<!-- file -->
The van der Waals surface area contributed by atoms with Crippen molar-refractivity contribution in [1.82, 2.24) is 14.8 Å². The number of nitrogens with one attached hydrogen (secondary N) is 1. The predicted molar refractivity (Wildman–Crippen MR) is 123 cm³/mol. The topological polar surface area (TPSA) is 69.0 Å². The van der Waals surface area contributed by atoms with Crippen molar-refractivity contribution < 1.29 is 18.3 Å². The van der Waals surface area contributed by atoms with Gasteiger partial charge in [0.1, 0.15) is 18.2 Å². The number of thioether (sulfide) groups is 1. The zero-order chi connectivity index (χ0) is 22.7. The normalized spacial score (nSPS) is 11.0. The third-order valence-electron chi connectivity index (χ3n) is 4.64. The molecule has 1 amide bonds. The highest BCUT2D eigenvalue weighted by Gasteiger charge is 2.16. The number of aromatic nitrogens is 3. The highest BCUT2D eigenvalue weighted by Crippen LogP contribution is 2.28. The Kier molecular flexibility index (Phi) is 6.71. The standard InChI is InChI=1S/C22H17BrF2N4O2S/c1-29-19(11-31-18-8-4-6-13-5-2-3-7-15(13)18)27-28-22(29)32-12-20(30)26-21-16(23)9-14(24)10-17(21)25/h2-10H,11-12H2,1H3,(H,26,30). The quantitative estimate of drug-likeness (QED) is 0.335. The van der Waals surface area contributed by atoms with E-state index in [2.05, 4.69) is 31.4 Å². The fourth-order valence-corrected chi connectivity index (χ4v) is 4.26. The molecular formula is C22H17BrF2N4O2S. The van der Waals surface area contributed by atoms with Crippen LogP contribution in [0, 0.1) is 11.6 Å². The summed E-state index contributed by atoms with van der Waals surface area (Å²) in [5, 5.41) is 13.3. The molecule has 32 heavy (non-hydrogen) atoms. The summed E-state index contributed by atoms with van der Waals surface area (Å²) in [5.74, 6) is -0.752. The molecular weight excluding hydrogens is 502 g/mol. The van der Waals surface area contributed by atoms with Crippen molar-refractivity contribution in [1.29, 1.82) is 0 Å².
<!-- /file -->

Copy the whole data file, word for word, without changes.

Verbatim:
The van der Waals surface area contributed by atoms with Crippen molar-refractivity contribution in [1.82, 2.24) is 14.8 Å². The number of nitrogens with one attached hydrogen (secondary N) is 1. The predicted molar refractivity (Wildman–Crippen MR) is 123 cm³/mol. The topological polar surface area (TPSA) is 69.0 Å². The van der Waals surface area contributed by atoms with Crippen molar-refractivity contribution < 1.29 is 18.3 Å². The van der Waals surface area contributed by atoms with Gasteiger partial charge in [0.1, 0.15) is 18.2 Å². The number of thioether (sulfide) groups is 1. The zero-order chi connectivity index (χ0) is 22.7. The normalized spacial score (nSPS) is 11.0. The third-order valence-electron chi connectivity index (χ3n) is 4.64. The molecule has 1 amide bonds. The highest BCUT2D eigenvalue weighted by Gasteiger charge is 2.16. The number of aromatic nitrogens is 3. The highest BCUT2D eigenvalue weighted by Crippen LogP contribution is 2.28. The Kier molecular flexibility index (Phi) is 6.71. The standard InChI is InChI=1S/C22H17BrF2N4O2S/c1-29-19(11-31-18-8-4-6-13-5-2-3-7-15(13)18)27-28-22(29)32-12-20(30)26-21-16(23)9-14(24)10-17(21)25/h2-10H,11-12H2,1H3,(H,26,30). The quantitative estimate of drug-likeness (QED) is 0.335. The van der Waals surface area contributed by atoms with E-state index in [2.05, 4.69) is 31.4 Å². The fourth-order valence-corrected chi connectivity index (χ4v) is 4.26. The molecular formula is C22H17BrF2N4O2S. The van der Waals surface area contributed by atoms with Crippen LogP contribution in [0, 0.1) is 11.6 Å². The summed E-state index contributed by atoms with van der Waals surface area (Å²) in [5, 5.41) is 13.3. The molecule has 32 heavy (non-hydrogen) atoms. The summed E-state index contributed by atoms with van der Waals surface area (Å²) in [5.74, 6) is -0.752. The molecular weight excluding hydrogens is 502 g/mol. The van der Waals surface area contributed by atoms with Crippen molar-refractivity contribution in [1.29, 1.82) is 0 Å².